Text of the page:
EPQ

Was the Holocaust an example of how human behaviour can be taken to extremes of evil in pursuit of an inhuman objective?

Introduction

“The human reason is able to justify any cruelty by showing that it is necessary, part of a process.”

Chapter 1: How the Totalitarian Ideology of Nazi Germany shaped the ‘evil’ aspect of the inhuman objective

There are many instances in history when the Jewish community have found itself being the target of hatred and discrimination. Christians have blamed them guilty for the death of Christ, which is commonly referred to as Jewish deicide, and resented them for becoming money lenders charging interest as this goes against the principles of Christianity.Continue reading “Chapter 1: How the Totalitarian Ideology of Nazi Germany shaped the ‘evil’ aspect of the inhuman objective”

Chapter 2: Complicity in the demoralisation of the victims explained by Milgram’s study on obedience

Before concentration camps, temporary Ghettos, reflective of a slum area, in order to restrict the Jewish community were opened across German-controlled Europe. These were towns walled off from the German community with the purpose of isolating Jews[1]. Despite their isolation, families were allowed to live together and were still able to practice their religion[2]. However,Continue reading “Chapter 2: Complicity in the demoralisation of the victims explained by Milgram’s study on obedience”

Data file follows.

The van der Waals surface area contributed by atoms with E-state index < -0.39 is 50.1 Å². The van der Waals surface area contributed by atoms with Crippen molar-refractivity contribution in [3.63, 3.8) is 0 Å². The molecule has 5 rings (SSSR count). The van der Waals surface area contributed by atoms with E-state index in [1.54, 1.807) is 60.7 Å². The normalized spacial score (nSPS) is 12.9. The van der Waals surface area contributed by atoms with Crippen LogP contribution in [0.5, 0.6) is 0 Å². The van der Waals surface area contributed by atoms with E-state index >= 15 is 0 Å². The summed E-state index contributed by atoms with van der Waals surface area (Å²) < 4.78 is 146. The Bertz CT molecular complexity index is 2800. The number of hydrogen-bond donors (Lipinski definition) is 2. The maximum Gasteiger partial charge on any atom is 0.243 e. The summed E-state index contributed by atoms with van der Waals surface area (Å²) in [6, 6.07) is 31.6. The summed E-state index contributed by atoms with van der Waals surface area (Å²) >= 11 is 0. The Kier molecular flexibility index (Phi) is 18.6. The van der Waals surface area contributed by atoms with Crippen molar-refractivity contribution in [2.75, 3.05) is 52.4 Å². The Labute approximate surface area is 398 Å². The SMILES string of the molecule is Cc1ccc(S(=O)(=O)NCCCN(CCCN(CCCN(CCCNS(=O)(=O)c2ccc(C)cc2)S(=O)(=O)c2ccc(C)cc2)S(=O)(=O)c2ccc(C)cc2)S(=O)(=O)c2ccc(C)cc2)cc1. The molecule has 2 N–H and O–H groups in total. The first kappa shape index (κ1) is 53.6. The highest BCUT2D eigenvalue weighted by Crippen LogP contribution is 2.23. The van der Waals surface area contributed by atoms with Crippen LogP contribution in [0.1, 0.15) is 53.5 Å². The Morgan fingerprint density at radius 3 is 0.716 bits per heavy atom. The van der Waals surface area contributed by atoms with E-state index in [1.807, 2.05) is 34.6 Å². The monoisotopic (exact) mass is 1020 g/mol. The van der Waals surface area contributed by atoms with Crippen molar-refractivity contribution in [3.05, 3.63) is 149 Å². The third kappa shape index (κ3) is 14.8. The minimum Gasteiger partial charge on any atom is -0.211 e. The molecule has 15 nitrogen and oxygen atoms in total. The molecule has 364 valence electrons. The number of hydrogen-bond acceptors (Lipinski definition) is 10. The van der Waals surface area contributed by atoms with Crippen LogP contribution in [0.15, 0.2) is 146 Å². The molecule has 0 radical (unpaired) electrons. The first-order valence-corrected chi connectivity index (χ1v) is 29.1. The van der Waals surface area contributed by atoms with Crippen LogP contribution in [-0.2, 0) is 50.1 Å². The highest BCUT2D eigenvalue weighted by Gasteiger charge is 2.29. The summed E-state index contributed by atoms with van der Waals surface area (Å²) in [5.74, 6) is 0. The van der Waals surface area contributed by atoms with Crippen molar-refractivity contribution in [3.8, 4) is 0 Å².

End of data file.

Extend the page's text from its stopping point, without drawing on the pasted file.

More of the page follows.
Chapter 3: Reluctance from other countries to put an end to the Holocaust explained by Piliavin’s theory of Diffusion of Responsibility

The original method used for intentional execution was shooting the prisoners in batches at a mass grave. However, this method wasn’t efficient enough for the Nazis as it required guards to carry out the execution, which also had a negative mental impact on them.  Mobile gas vans were introduced as a more impersonal method ofContinue reading “Chapter 3: Reluctance from other countries to put an end to the Holocaust explained by Piliavin’s theory of Diffusion of Responsibility”

Chapter 4: The inhuman actions contrasted with the resistance towards the Holocaust explained by Kohlberg’s theory of Moral Development

          “Catchers” is a term that was used to describe members of the Jewish community selected to round up Jews and hand them over to the Nazis. Stella Goldschlag, also by the surname Kuebler, was subject to torture and forced labour. She was later recruited by the Gestapo, Hitler’s secret police, for her “computer-like memoryContinue reading “Chapter 4: The inhuman actions contrasted with the resistance towards the Holocaust explained by Kohlberg’s theory of Moral Development”

Conclusion

In conclusion, to answer the question “was the Holocaust an example of how human behaviour can be taken to extremes of evil in pursuit of an inhuman objective?”, it can be argued that the history of prejudicial attitudes towards the Jewish community which had been implanted into the minds of the then current German populationContinue reading “Conclusion”

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